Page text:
I think nearly every part I made had some set back. Buells are anything but regular and the parts I was building were of my own design pulled from thin air. I think most notably and the one that made my gut sink the most was the fuel tank. The week I got to it, I had about a week to mock and fab it. Initially it was going really smooth. The most time consuming part was the recessed dash, which is shaped to fit the digital gauge and has a tube supporting it (and a place for the wiring, it’s all in the fuel tank… Smart!), got all the 13 panels cut, tacked and started welding. I wanted to leave the majority of the tank raw, and leave the weld. So no pressure on not torching off welding MANY feet of seems. I finished up, and started to anneal the tank to the frame to correct any warping, turned away for a second, and the dash pocket was melting away (the pocket was focusing a lot more flame into the back). It looked like a tank round had melted a hole through it. Had no choice but to make the world’s strangest patch and hammer and weld it in in the ugliest way. It holds fuel (mostly). So besides no front brake, a small (small) amount of fuel leaks into the dash pocket with all the electronics.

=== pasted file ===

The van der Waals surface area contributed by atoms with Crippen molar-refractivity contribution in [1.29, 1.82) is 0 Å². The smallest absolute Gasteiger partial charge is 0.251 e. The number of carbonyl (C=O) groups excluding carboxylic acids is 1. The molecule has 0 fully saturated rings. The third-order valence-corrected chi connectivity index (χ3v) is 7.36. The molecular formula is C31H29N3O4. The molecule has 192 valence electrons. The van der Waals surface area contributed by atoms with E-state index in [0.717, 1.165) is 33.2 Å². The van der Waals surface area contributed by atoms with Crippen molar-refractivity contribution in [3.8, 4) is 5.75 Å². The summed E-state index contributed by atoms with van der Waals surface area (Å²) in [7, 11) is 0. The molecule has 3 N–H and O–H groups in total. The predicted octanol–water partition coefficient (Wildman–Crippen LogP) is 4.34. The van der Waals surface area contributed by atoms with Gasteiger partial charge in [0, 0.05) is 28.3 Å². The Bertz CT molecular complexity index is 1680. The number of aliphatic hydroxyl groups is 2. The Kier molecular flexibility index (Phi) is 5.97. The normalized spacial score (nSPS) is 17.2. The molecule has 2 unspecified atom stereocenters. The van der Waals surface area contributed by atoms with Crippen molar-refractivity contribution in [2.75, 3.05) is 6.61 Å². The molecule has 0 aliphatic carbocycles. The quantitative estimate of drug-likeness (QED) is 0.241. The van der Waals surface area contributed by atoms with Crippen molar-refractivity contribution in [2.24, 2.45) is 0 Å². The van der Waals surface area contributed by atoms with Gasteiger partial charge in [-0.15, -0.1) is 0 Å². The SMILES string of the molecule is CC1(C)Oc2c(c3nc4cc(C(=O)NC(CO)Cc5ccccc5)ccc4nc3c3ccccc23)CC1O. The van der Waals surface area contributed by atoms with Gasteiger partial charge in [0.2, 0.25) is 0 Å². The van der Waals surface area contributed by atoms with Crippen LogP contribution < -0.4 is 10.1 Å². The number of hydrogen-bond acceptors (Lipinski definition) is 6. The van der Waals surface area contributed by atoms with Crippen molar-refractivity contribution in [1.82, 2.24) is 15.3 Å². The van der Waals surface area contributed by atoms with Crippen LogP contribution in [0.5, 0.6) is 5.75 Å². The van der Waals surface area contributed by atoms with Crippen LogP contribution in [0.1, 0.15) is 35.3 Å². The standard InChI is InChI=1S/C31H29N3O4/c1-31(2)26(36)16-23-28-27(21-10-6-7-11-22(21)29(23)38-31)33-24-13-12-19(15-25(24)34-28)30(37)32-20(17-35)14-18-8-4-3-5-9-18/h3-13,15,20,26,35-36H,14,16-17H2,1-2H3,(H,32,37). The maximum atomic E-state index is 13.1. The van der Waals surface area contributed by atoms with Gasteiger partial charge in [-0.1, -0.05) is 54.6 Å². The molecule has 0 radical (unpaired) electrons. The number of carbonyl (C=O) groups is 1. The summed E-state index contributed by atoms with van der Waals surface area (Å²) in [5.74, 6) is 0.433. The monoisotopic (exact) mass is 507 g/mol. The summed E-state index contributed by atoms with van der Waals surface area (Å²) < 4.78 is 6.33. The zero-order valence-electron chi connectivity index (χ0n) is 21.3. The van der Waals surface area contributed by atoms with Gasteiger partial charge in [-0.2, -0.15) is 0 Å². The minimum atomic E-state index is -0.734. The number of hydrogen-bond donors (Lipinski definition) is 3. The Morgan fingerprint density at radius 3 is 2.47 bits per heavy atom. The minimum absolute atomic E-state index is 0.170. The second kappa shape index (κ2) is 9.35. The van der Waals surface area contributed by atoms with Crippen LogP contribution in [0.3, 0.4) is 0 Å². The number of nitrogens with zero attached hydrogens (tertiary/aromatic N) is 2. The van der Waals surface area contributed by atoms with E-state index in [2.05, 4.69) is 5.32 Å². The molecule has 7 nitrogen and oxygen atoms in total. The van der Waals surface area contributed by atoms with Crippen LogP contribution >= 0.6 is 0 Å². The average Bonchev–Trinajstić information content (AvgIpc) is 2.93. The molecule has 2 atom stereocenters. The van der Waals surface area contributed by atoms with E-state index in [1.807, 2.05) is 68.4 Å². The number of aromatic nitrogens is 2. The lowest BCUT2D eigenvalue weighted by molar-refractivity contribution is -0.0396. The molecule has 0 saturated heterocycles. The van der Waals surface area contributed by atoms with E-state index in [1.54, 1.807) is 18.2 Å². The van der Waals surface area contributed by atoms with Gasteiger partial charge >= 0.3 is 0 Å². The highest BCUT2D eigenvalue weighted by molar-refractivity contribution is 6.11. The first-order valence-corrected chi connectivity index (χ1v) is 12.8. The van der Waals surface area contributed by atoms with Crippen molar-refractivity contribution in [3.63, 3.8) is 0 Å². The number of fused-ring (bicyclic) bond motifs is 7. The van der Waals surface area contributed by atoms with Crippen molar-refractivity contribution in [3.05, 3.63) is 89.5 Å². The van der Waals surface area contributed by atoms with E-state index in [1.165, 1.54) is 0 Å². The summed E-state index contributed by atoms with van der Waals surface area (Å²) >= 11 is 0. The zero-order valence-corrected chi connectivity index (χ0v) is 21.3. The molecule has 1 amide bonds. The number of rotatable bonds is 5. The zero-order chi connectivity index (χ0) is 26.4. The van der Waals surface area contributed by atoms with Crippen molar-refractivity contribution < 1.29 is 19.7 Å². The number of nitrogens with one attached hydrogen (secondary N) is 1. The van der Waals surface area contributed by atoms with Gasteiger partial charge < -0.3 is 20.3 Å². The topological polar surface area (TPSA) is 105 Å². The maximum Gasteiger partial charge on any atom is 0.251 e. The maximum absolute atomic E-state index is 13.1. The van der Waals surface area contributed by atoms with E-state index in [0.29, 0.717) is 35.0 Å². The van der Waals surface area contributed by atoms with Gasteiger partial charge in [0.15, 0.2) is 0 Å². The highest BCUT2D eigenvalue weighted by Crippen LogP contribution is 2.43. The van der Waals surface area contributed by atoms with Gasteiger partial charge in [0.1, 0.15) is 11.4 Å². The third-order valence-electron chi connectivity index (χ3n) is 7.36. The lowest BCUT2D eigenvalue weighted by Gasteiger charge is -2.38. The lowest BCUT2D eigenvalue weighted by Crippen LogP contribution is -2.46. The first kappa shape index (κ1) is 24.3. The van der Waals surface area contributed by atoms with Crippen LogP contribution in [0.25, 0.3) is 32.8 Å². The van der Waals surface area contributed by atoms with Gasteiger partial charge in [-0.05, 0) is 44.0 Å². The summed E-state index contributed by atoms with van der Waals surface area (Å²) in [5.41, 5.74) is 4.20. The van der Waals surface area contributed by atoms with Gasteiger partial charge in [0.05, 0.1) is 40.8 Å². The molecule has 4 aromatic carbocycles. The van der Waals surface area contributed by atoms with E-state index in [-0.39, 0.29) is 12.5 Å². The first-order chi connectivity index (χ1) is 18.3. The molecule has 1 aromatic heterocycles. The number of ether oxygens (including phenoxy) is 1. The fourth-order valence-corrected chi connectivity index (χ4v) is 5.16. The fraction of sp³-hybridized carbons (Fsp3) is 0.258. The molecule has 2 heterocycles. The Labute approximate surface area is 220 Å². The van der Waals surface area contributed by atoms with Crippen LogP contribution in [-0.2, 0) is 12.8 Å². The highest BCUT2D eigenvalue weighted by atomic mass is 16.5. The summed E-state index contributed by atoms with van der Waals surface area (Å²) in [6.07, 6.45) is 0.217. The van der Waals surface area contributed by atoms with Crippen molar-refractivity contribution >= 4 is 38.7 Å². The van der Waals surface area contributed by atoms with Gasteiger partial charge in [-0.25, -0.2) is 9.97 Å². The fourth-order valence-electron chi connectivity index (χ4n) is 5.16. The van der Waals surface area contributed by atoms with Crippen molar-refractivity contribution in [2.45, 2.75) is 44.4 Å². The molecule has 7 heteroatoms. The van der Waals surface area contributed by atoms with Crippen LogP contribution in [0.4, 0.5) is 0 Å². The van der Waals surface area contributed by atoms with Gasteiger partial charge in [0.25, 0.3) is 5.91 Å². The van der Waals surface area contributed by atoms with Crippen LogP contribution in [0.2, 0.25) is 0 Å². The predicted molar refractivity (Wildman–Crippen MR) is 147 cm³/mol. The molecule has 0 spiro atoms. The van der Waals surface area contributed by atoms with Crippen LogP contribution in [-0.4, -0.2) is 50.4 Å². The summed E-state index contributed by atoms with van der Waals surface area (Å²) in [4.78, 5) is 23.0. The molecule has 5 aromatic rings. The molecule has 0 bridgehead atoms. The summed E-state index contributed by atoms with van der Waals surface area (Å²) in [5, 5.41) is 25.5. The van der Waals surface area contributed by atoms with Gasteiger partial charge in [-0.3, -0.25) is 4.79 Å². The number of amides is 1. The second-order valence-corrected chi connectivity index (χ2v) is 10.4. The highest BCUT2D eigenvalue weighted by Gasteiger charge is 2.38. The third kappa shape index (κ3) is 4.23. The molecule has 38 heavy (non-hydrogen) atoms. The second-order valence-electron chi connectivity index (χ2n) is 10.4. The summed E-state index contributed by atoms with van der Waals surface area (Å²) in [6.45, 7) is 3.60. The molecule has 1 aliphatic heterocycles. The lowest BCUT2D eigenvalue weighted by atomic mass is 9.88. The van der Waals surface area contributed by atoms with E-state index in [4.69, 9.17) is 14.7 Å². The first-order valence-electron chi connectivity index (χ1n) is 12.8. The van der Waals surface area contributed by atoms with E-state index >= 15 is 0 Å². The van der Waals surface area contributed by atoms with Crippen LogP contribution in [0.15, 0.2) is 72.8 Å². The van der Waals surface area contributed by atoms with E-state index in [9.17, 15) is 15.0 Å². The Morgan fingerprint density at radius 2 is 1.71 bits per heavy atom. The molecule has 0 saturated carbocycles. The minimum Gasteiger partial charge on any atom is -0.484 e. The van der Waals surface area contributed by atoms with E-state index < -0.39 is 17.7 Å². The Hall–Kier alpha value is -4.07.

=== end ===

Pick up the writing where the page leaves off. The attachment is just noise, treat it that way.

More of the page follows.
Throughout the build process we tend to learn new things whether it's a skill, knowledge or even something about ourselves. What are some things you’ve learned throughout building this bike?